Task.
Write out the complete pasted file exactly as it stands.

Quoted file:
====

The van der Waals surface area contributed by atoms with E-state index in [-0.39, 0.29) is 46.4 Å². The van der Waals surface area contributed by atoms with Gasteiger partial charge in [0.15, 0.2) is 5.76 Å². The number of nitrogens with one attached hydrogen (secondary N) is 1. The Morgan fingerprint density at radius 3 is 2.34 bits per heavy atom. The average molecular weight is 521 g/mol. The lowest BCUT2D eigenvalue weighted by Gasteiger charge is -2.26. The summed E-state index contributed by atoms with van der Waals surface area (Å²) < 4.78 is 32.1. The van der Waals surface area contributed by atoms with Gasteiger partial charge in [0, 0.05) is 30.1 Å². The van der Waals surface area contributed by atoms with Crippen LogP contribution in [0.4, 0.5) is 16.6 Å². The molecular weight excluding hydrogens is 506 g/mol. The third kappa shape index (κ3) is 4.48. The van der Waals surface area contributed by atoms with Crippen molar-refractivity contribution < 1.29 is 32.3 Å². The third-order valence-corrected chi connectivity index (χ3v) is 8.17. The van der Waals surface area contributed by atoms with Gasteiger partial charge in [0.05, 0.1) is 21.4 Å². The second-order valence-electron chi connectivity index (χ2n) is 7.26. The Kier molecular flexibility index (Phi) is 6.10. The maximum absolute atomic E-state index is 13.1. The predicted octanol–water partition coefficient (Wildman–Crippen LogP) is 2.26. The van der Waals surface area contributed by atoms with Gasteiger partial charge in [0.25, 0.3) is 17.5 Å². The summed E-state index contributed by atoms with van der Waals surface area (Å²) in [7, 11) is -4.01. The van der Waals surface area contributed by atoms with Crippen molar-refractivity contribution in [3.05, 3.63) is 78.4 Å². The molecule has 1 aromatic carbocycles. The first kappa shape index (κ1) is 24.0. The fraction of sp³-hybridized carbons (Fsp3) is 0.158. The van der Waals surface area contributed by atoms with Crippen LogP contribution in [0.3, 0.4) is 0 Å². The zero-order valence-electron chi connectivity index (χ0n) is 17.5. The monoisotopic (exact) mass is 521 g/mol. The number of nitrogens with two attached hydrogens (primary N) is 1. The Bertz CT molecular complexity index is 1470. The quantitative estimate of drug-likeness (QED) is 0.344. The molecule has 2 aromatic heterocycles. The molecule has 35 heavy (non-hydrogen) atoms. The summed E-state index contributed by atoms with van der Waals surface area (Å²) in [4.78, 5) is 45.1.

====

The van der Waals surface area contributed by atoms with E-state index in [-0.39, 0.29) is 46.4 Å². The van der Waals surface area contributed by atoms with Gasteiger partial charge in [0.15, 0.2) is 5.76 Å². The number of nitrogens with one attached hydrogen (secondary N) is 1. The Morgan fingerprint density at radius 3 is 2.34 bits per heavy atom. The average molecular weight is 521 g/mol. The lowest BCUT2D eigenvalue weighted by Gasteiger charge is -2.26. The summed E-state index contributed by atoms with van der Waals surface area (Å²) < 4.78 is 32.1. The van der Waals surface area contributed by atoms with Gasteiger partial charge in [0, 0.05) is 30.1 Å². The van der Waals surface area contributed by atoms with Crippen LogP contribution in [0.4, 0.5) is 16.6 Å². The molecular weight excluding hydrogens is 506 g/mol. The third kappa shape index (κ3) is 4.48. The van der Waals surface area contributed by atoms with Crippen molar-refractivity contribution < 1.29 is 32.3 Å². The third-order valence-corrected chi connectivity index (χ3v) is 8.17. The van der Waals surface area contributed by atoms with Gasteiger partial charge in [0.05, 0.1) is 21.4 Å². The second-order valence-electron chi connectivity index (χ2n) is 7.26. The Kier molecular flexibility index (Phi) is 6.10. The maximum absolute atomic E-state index is 13.1. The predicted octanol–water partition coefficient (Wildman–Crippen LogP) is 2.26. The van der Waals surface area contributed by atoms with Gasteiger partial charge in [0.25, 0.3) is 17.5 Å². The summed E-state index contributed by atoms with van der Waals surface area (Å²) in [7, 11) is -4.01. The van der Waals surface area contributed by atoms with Crippen molar-refractivity contribution in [3.05, 3.63) is 78.4 Å². The molecule has 1 aromatic carbocycles. The first kappa shape index (κ1) is 24.0. The fraction of sp³-hybridized carbons (Fsp3) is 0.158. The van der Waals surface area contributed by atoms with Crippen LogP contribution in [0.3, 0.4) is 0 Å². The zero-order valence-electron chi connectivity index (χ0n) is 17.5. The monoisotopic (exact) mass is 521 g/mol. The number of nitrogens with two attached hydrogens (primary N) is 1. The Bertz CT molecular complexity index is 1470. The quantitative estimate of drug-likeness (QED) is 0.344. The molecule has 2 aromatic heterocycles. The molecule has 35 heavy (non-hydrogen) atoms. The summed E-state index contributed by atoms with van der Waals surface area (Å²) in [4.78, 5) is 45.1.